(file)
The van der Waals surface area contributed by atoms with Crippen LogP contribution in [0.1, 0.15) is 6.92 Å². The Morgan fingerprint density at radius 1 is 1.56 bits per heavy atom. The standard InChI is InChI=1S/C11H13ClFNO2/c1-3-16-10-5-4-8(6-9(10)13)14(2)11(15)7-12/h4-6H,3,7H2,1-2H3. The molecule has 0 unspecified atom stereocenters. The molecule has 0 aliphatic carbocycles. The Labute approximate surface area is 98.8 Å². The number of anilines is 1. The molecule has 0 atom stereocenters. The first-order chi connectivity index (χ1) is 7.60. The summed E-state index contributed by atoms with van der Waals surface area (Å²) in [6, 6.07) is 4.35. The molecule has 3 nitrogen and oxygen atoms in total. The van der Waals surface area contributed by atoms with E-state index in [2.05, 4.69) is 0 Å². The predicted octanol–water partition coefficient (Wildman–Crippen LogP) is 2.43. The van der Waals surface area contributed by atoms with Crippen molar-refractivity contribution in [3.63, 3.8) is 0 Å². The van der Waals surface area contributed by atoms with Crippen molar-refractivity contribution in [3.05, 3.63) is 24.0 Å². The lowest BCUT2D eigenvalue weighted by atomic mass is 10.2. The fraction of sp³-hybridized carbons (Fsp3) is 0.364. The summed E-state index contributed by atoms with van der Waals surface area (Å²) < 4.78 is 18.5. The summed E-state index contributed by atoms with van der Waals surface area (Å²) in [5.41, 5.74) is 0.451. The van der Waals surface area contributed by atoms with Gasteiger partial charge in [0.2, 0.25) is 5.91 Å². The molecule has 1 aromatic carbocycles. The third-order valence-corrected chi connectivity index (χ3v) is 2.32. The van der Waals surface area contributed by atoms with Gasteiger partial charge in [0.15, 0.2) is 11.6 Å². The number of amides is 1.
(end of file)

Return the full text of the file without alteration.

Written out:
The van der Waals surface area contributed by atoms with Crippen LogP contribution in [0.1, 0.15) is 6.92 Å². The Morgan fingerprint density at radius 1 is 1.56 bits per heavy atom. The standard InChI is InChI=1S/C11H13ClFNO2/c1-3-16-10-5-4-8(6-9(10)13)14(2)11(15)7-12/h4-6H,3,7H2,1-2H3. The molecule has 0 unspecified atom stereocenters. The molecule has 0 aliphatic carbocycles. The Labute approximate surface area is 98.8 Å². The number of anilines is 1. The molecule has 0 atom stereocenters. The first-order chi connectivity index (χ1) is 7.60. The summed E-state index contributed by atoms with van der Waals surface area (Å²) in [6, 6.07) is 4.35. The molecule has 3 nitrogen and oxygen atoms in total. The van der Waals surface area contributed by atoms with E-state index in [2.05, 4.69) is 0 Å². The predicted octanol–water partition coefficient (Wildman–Crippen LogP) is 2.43. The van der Waals surface area contributed by atoms with Crippen molar-refractivity contribution in [3.63, 3.8) is 0 Å². The van der Waals surface area contributed by atoms with Crippen molar-refractivity contribution in [3.05, 3.63) is 24.0 Å². The lowest BCUT2D eigenvalue weighted by atomic mass is 10.2. The fraction of sp³-hybridized carbons (Fsp3) is 0.364. The summed E-state index contributed by atoms with van der Waals surface area (Å²) < 4.78 is 18.5. The summed E-state index contributed by atoms with van der Waals surface area (Å²) in [5.41, 5.74) is 0.451. The van der Waals surface area contributed by atoms with Gasteiger partial charge in [0.2, 0.25) is 5.91 Å². The molecule has 1 aromatic carbocycles. The third-order valence-corrected chi connectivity index (χ3v) is 2.32. The van der Waals surface area contributed by atoms with Gasteiger partial charge in [0.15, 0.2) is 11.6 Å². The number of amides is 1.